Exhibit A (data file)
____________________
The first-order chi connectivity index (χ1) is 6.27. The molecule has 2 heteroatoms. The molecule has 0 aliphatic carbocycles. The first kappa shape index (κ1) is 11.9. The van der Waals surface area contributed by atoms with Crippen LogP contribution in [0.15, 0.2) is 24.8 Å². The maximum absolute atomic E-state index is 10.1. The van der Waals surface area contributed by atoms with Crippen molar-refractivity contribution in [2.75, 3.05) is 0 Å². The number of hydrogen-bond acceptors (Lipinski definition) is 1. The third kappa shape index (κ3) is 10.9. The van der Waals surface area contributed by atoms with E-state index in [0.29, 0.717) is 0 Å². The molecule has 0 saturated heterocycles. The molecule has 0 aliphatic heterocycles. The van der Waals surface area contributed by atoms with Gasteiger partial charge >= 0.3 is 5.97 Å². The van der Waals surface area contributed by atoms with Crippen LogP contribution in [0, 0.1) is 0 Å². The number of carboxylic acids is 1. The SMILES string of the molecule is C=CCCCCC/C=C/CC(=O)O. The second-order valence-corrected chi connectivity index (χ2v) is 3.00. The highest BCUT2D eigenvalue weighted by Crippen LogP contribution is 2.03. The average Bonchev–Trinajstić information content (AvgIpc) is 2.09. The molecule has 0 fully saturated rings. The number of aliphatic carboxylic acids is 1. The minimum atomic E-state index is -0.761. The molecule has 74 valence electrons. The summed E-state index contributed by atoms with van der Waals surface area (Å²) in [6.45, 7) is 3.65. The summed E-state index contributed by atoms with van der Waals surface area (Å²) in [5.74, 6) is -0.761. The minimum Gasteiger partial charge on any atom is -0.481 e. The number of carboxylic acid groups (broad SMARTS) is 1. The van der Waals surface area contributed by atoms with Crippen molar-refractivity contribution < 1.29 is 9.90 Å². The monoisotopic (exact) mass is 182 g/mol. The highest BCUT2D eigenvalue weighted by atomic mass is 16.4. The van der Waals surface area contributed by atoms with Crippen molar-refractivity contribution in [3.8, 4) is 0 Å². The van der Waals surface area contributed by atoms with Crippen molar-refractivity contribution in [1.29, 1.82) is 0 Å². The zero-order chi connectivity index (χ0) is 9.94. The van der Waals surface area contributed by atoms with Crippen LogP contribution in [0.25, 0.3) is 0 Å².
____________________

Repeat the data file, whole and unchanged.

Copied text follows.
The first-order chi connectivity index (χ1) is 6.27. The molecule has 2 heteroatoms. The molecule has 0 aliphatic carbocycles. The first kappa shape index (κ1) is 11.9. The van der Waals surface area contributed by atoms with Crippen LogP contribution in [0.15, 0.2) is 24.8 Å². The maximum absolute atomic E-state index is 10.1. The van der Waals surface area contributed by atoms with Crippen molar-refractivity contribution in [2.75, 3.05) is 0 Å². The number of hydrogen-bond acceptors (Lipinski definition) is 1. The third kappa shape index (κ3) is 10.9. The van der Waals surface area contributed by atoms with E-state index in [0.29, 0.717) is 0 Å². The molecule has 0 saturated heterocycles. The molecule has 0 aliphatic heterocycles. The van der Waals surface area contributed by atoms with Gasteiger partial charge >= 0.3 is 5.97 Å². The van der Waals surface area contributed by atoms with Crippen LogP contribution in [0, 0.1) is 0 Å². The number of carboxylic acids is 1. The SMILES string of the molecule is C=CCCCCC/C=C/CC(=O)O. The second-order valence-corrected chi connectivity index (χ2v) is 3.00. The highest BCUT2D eigenvalue weighted by Crippen LogP contribution is 2.03. The average Bonchev–Trinajstić information content (AvgIpc) is 2.09. The molecule has 0 fully saturated rings. The number of aliphatic carboxylic acids is 1. The minimum atomic E-state index is -0.761. The molecule has 74 valence electrons. The summed E-state index contributed by atoms with van der Waals surface area (Å²) in [6.45, 7) is 3.65. The summed E-state index contributed by atoms with van der Waals surface area (Å²) in [5.74, 6) is -0.761. The minimum Gasteiger partial charge on any atom is -0.481 e. The number of carboxylic acid groups (broad SMARTS) is 1. The van der Waals surface area contributed by atoms with Crippen molar-refractivity contribution < 1.29 is 9.90 Å². The monoisotopic (exact) mass is 182 g/mol. The highest BCUT2D eigenvalue weighted by atomic mass is 16.4. The van der Waals surface area contributed by atoms with Crippen molar-refractivity contribution in [3.8, 4) is 0 Å². The van der Waals surface area contributed by atoms with Crippen molar-refractivity contribution in [1.29, 1.82) is 0 Å². The zero-order chi connectivity index (χ0) is 9.94. The van der Waals surface area contributed by atoms with Crippen LogP contribution in [0.25, 0.3) is 0 Å².